Friday, April 02, 2010

Return of the Tourist

“Light the first light of evening, as in a room
In which we rest and, for small reason, think
The world imagined is the ultimate good…
Out of this same light, out of the central mind,
We make a dwelling in the evening air,
In which being there together is enough.”
- Wallace Stevens, The final Soliloquy of the Interior Paramour

I’m back in So Cal after about a week on the east coast. I arrived in time to see the cherry blossoms in bloom in Washington DC. Déjà vu, Momma.

Although I’ve lived here for most of my life, I grew up in suburban Washington. We used to walk around the reflecting basin at this time of year. We’d pass people with cameras, framing a shot that took in cherry blossom boughs overhead with the Jefferson Memorial in the background. According to a statistic I made up for this post, 93.8% of tourists with cameras take the same picture. As we passed them, we would smugly mutter, “Been done.” So my cliché-compliant pictures serve to remind me that I was a smartass once. I’m a much better person these days – much wiser, much more modest, and barely any older.

I spent a few nights with family, then a long day walking around the Mall, stopping in museums like the Freer Gallery where one sister’s inner goddess was revealed. I’m sure that’s never been done, because nobody else ever goofs off in museums. According to the results in an exhaustive a Pew Research Study of museum visitors I made up for this post, nobody else in the history of the Freer Gallery has ever taken this shot.

I dumbly wore new shoes for the trek around the Mall, from the Capitol Botanic Gardens where there was an amazing orchid show, to the Smithsonian, riding Metro, and limping to the “historic” Williard Hotel for cocktails. I’d forgotten how everything that stands still for more than ten minutes in Washington DC ends up with a brass plaque memorializing famous historical events. One sign said “On this spot in 1766, British forces clashed with rebel militia, who, upon realizing they were outnumbered 7 to 1, heroically handled the battle the way a dog handles stress: since they couldn’t win, eat the British, or roll around on the ground and tickle then, they pissed on the brick below this plaque and walked safely away.” Ok, I made that up too. But I sure enjoyed the cocktail hour seated in a nook in the lobby, watching the beautiful people without blisters on their feet stroll importantly to and fro.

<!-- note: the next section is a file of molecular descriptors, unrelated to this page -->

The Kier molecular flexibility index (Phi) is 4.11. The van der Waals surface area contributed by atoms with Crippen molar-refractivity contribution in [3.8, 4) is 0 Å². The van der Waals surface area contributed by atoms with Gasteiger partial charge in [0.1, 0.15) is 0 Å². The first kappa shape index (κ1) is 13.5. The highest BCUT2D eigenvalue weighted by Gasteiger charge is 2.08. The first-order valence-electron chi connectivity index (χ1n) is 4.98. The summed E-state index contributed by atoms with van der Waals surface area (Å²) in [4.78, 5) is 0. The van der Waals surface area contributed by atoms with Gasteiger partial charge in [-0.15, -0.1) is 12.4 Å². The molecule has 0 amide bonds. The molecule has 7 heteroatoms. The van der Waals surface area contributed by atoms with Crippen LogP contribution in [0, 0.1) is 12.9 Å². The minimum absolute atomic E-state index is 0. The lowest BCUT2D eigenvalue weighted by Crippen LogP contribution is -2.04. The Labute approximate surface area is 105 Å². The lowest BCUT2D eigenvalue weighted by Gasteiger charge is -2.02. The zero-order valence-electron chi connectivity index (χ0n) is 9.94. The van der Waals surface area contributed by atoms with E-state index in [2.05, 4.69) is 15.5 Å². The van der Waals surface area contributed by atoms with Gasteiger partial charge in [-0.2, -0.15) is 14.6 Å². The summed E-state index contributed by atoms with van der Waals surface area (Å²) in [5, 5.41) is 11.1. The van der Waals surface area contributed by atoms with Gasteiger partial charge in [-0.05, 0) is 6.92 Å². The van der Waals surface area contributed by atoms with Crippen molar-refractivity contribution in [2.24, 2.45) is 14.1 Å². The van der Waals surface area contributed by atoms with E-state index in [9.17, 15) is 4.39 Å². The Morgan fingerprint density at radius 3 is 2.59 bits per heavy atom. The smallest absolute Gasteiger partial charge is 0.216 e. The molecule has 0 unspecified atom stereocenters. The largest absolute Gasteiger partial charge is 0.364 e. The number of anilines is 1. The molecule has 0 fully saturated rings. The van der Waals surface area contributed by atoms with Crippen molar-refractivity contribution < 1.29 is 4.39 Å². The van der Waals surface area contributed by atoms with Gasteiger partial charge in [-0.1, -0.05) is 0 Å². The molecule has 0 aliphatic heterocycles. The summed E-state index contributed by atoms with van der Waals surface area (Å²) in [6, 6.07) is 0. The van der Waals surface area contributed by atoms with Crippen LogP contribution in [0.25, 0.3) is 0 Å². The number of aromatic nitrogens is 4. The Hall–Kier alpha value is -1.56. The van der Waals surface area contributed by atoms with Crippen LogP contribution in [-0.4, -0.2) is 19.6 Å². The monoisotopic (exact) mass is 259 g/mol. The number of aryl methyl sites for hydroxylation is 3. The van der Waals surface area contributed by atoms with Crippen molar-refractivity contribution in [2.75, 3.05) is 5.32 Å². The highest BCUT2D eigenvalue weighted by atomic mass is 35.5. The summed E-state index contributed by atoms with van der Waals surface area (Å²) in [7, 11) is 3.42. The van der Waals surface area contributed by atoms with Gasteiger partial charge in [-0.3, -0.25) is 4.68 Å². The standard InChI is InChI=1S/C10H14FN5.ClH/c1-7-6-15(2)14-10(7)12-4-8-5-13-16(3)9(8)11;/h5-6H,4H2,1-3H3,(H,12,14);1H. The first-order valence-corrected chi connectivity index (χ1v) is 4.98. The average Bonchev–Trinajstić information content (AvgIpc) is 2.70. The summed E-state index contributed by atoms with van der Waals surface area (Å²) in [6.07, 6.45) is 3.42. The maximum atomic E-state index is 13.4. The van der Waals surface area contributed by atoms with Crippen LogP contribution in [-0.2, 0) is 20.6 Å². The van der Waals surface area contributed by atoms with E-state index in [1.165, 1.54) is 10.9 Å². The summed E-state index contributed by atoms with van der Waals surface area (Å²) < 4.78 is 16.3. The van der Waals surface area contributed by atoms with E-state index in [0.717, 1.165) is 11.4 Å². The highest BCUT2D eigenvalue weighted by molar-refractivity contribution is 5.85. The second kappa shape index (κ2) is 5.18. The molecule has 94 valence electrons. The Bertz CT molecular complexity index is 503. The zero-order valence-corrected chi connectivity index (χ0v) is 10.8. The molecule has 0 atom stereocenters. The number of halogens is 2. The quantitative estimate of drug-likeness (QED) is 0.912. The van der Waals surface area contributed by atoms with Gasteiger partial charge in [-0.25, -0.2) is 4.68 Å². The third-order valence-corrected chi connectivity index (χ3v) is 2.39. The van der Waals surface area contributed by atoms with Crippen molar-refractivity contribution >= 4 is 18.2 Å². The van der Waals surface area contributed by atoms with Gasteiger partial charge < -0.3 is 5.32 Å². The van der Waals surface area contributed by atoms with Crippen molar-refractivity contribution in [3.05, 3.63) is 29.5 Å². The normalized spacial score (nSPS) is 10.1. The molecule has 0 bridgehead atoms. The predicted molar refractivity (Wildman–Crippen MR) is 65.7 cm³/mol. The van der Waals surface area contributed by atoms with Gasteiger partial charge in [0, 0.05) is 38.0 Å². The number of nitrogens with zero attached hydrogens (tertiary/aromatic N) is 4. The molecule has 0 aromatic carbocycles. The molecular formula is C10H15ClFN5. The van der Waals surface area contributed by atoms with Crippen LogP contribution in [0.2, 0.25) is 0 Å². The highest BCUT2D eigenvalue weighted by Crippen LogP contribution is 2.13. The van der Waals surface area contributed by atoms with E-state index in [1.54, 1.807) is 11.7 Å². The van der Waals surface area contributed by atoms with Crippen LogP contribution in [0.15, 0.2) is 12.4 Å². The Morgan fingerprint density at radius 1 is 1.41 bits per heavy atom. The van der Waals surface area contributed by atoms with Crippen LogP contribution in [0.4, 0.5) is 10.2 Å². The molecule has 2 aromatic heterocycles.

Esther Montgomery said...

I remember reading your post about the reflections of cherry trees last year and have felt guilty ever since because I know that kind of smug feeling, where one has done something and seen others do it and thinks they are silly to do it again. I'm like that. But, later, I thought how, for each of the people taking the photo, it is the first time, possibly it will be the only time, they have seen and done it.

The top photo is wonderful. It looks as if the building is floating on a froth of blossom.

I like your goddess photo too. I'll be copying that idea in a museum if ever I have the chance!


Les said...

The best statistics and historical events are made up ones.